Luxury accommodations and cinematic stays
Big things are afoot in the world of accommodation too, and not just the massive new 32-story, 957-room Pullman Montparnasse (doubles in June from around £280) or the 10,700-square-foot penthouse atop the 76-room Bulgari Hotel. Paris (1,700 euros) along the fashionable Avenue Georges V.
Owned by the MK2 cinema chain, Hotel Paradiso (from 170 euros) was designed with input from local creatives – including street performer JR, musician-director Woodkid and coffeehouse developer Marc Grossman. The property, near Place de la Nation, has 36 rooms equipped with video screens, high-tech projectors and a library of movies. Additional entertainment awaits at the rooftop bar and private karaoke room.
Petite Paris: Indie, Intimate and International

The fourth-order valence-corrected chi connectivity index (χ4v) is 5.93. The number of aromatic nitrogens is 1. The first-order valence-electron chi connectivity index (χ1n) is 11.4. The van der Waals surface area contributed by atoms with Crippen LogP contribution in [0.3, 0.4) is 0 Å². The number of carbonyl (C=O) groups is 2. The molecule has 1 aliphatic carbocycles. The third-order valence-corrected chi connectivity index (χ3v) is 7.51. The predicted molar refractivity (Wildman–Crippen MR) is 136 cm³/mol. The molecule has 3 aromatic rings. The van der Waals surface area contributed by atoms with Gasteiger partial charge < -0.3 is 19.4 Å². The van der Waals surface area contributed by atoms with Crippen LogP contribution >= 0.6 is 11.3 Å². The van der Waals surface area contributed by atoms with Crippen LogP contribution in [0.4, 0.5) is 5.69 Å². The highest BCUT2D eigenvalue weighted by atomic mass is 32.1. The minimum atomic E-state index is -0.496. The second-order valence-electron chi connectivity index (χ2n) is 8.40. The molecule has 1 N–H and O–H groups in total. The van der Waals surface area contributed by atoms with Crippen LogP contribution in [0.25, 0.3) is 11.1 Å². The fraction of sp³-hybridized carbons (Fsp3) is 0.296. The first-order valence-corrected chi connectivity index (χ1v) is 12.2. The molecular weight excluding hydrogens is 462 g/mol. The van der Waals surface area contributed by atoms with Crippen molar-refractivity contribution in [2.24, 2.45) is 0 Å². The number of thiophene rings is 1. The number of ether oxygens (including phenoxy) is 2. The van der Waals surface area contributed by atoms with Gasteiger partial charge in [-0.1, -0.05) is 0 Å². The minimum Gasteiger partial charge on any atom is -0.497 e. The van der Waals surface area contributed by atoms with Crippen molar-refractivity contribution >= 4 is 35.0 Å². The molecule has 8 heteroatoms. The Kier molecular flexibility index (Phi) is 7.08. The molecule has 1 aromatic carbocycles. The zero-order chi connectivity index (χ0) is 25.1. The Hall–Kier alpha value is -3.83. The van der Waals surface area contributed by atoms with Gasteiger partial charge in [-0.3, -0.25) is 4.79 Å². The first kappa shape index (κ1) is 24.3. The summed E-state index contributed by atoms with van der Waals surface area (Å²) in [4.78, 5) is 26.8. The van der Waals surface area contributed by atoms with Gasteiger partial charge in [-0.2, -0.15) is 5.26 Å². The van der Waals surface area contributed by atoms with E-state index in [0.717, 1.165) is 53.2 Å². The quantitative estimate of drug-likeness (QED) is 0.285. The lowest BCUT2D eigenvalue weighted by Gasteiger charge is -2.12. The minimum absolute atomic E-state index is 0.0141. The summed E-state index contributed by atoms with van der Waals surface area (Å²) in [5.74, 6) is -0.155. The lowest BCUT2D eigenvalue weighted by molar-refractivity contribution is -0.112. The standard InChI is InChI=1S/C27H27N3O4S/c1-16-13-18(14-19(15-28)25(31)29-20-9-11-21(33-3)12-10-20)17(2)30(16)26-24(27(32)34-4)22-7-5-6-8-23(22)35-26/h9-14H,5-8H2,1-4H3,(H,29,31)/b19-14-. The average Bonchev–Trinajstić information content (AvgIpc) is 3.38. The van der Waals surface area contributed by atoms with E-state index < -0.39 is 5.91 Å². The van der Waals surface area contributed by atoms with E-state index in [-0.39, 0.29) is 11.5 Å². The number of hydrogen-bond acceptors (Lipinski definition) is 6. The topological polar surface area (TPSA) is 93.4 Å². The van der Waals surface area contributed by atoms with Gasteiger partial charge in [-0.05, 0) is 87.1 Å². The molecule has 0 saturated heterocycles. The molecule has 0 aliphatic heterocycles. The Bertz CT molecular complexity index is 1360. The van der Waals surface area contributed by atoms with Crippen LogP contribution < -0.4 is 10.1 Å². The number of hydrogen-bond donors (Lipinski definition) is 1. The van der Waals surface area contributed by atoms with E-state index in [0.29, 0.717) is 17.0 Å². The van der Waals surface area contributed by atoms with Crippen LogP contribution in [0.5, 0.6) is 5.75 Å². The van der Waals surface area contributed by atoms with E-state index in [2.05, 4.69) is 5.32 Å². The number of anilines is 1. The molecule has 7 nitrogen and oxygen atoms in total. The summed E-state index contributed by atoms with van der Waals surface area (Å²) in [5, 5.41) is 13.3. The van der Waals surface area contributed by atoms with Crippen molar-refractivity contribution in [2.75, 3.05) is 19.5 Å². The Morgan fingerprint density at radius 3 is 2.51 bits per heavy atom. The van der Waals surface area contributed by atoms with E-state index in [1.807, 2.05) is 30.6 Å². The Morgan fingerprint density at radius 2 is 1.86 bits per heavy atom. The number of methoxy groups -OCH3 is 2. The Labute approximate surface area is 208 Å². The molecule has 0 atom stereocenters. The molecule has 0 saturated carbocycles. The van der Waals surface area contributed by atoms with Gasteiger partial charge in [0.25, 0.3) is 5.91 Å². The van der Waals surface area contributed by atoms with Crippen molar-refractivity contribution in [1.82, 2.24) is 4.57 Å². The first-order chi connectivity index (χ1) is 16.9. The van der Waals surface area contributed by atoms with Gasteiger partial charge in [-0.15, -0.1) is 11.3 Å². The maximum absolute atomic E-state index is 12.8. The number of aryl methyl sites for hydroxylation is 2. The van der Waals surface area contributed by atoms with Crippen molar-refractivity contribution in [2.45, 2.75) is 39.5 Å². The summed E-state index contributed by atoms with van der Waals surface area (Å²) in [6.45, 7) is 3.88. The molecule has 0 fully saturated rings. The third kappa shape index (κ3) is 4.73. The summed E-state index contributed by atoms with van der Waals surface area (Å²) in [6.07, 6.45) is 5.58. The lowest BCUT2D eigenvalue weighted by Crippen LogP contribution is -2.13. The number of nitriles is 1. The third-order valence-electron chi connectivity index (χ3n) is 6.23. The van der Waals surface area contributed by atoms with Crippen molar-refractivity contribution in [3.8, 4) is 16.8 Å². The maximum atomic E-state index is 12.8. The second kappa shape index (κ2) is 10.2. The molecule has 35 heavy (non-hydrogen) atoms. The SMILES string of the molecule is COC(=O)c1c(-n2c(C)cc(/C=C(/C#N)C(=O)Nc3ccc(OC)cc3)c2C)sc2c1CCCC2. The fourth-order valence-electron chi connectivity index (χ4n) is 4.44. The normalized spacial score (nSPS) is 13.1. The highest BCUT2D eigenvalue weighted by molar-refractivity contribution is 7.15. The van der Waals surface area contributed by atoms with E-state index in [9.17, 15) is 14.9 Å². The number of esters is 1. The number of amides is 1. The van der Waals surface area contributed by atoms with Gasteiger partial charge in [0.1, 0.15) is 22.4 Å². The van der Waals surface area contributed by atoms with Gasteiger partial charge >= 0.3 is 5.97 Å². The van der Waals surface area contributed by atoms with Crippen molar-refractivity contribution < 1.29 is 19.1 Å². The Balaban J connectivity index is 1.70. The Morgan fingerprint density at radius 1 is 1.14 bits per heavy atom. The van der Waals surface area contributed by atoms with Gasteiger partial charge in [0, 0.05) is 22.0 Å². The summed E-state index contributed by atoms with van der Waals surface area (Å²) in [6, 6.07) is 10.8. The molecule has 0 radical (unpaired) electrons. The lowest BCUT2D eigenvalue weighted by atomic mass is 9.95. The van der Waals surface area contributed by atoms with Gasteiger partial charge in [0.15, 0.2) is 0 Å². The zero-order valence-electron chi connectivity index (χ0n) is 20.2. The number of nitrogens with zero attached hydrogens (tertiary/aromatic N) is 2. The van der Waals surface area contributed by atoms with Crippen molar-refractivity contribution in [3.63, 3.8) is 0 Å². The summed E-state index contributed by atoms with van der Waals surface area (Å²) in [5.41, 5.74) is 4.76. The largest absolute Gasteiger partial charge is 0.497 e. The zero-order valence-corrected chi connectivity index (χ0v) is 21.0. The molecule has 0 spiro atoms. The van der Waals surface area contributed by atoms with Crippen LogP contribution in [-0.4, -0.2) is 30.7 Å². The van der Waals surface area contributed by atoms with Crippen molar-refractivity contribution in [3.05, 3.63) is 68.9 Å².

To find Paris’ smaller new gems, follow the scent of roasted vegetables and foreign culinary accents. In Bastille, you might sit at a candlelit table, full of African-influenced pescatarian delicacies, in Persil. Chef Kumpi Lo’s menu may include Mikaté (Congolese fried dough balls of shredded cod with violet puree; 22 euros) and a luscious sweet potato gratin with truffle butter, cheddar and tofu (19 euros).
Or maybe you’ll find yourself in the dark seclusion of wine bar Stéréo, near Pigalle. While not strictly vegetarian, the menu will win over carnivores with meatless bits – roasted carrots with coconut curry (10 euros); grilled pumpkin with honey, tahini, hazelnuts and pomegranate seeds (10 euros) — prepared by Bengali chef Swaran Joshi.
And if you can’t afford a plane ticket around the world, book one of 31 colorful, ethnic-chic rooms in Babel, whose lobby and restaurant in Belleville feels like a combination of a Rajasthan tented camp and a Moroccan tea room (night rates in June around 135 euros). After a meal of Middle Eastern hummus (6 euros), Aleppo terrine (lamb, dried apricots, spices; 12 euros) and Croatian wine, you might reasonably ask: do I get frequent flier miles for this?
“The Tower of Babel brought together all the nationalities of the world,” said manager Johan Diony recently one afternoon. “This is what we’re trying to do here at the hotel.”